PHOENIX (KSAZ) - She is just 20 years old, but University of Arizona student Kara Dunn was unexpectedly diagnosed with a rare brain condition while on vacation in Spain earlier this month.
Now, just a few weeks later, she is close to making a full recovery, after being treated at Barrow Neurological Institute in Phoenix. For the first time, Dunn is speaking out about her near death experience, as well as her incredible recovery.
Looking at Dunn now, it's hard to believe she was in a medically induced coma, on a ventilator and using a feeding tube, just a few weeks ago. She is now walking and talking and eating all on her own.
"Typically I'm the kind of person who when my mom says you need to go to the hospital, I say, 'no, I don't, I'm fine,'" said Kara. She said, however, she knew something was wrong just days into her vacation in Spain.
Kara and her friend quickly went to the hospital, but the biggest issue was the language barrier.
"I would be trying to tell them 'I could not breathe', and they would say 'I don't understand you' and walk away," said Kara.
Her brother Ryan said days went by, and Kara's condition got worse. She even became paralyzed, but still, no diagnosis.
"She was battling," said Ryan. "Just every breath was a complete struggle."
That's when Ryan said he took matters into his own hands. He approached his friends, colleagues and professors for help, aiding the doctors in Spain to diagnose her with Guillain-Barré Syndrome, a rare neurological condition that causes the body's immune system to attack the nerves.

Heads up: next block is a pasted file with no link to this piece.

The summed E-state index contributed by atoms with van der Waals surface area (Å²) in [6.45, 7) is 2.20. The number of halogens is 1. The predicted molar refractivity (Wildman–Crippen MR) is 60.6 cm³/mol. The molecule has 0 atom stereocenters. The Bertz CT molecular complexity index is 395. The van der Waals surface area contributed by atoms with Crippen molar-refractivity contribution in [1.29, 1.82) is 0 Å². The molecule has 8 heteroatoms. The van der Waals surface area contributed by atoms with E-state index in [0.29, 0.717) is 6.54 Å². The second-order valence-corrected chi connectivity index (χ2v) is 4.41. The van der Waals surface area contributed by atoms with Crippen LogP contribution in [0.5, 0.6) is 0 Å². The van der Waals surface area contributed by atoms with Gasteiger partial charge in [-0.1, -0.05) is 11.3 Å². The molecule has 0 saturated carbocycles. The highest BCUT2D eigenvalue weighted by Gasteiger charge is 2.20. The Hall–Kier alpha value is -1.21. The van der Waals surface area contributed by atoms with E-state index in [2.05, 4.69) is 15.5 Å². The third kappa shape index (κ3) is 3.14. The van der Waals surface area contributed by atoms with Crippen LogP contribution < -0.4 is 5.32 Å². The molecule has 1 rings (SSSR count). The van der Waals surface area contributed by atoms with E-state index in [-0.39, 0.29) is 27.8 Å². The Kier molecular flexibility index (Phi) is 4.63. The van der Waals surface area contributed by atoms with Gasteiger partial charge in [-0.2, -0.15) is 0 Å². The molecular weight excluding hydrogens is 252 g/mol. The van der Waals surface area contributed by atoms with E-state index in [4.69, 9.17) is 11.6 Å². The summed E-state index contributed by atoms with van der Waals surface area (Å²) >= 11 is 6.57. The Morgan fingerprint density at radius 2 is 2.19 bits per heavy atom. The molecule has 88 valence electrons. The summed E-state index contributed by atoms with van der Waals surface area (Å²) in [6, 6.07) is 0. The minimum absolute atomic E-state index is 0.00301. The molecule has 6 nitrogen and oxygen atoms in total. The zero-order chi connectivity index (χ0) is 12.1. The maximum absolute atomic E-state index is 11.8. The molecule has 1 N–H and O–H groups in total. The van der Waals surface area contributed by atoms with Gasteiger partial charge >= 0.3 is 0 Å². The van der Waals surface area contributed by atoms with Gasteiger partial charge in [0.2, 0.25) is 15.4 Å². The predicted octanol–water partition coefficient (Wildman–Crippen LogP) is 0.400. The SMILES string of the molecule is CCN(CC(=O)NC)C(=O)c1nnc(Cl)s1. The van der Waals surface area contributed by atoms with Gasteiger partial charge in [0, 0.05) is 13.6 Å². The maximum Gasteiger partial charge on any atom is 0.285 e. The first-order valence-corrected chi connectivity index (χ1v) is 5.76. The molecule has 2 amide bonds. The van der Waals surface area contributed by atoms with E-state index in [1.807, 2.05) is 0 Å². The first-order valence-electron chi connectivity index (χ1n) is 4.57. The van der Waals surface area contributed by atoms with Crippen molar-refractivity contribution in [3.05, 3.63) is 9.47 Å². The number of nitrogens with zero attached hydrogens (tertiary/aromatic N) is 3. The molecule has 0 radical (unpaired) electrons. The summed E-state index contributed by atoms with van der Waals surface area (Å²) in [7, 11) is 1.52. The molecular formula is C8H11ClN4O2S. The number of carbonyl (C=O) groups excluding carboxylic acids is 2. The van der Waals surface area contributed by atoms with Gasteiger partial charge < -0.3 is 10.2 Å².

"Being a medical student, I've been in ICUs and nothing prepares you for seeing a family member on a ventilator, especially someone who's so strong," said Ryan.
That strength may have saved her, according to Kara doctor -- Christina Kwasnica.
"They can have the fight in them, but that tuckers out after a while," said Dr. Kwasnica. "This kid is very persistent."
"So being on the other side, being on a ventilator and being in critical condition, has helped me to come from a patient's perspective," said Kara.
Kara also happens to be a pre-med student who dreams of becoming a doctor.
"When I become a physician, I will know how to treat people and how not to treat people," said Kara.
Kara also says the experience has made a profound impact.
"While I was there, I was just thinking about what I'm going to do differently in the future because of this experience," said Kara.
For others who may be struggling -- Kara's message is simple.
"The biggest thing that helped me get through it was staying positive," said Kara.
Kara and her family say they're able to pay for all medical expenses, thanks to the generous donations made through their GoFundMe page, and they want to thank the community. Kara is expected to be discharged in a week, but will undergo more treatment several times a week.
Kara's goal now is to be well enough to go back to school this August.
Guillain-Barré Syndrome information by the National Institutes of Health
Guillain-Barré Syndrome information by the Mayo Clinic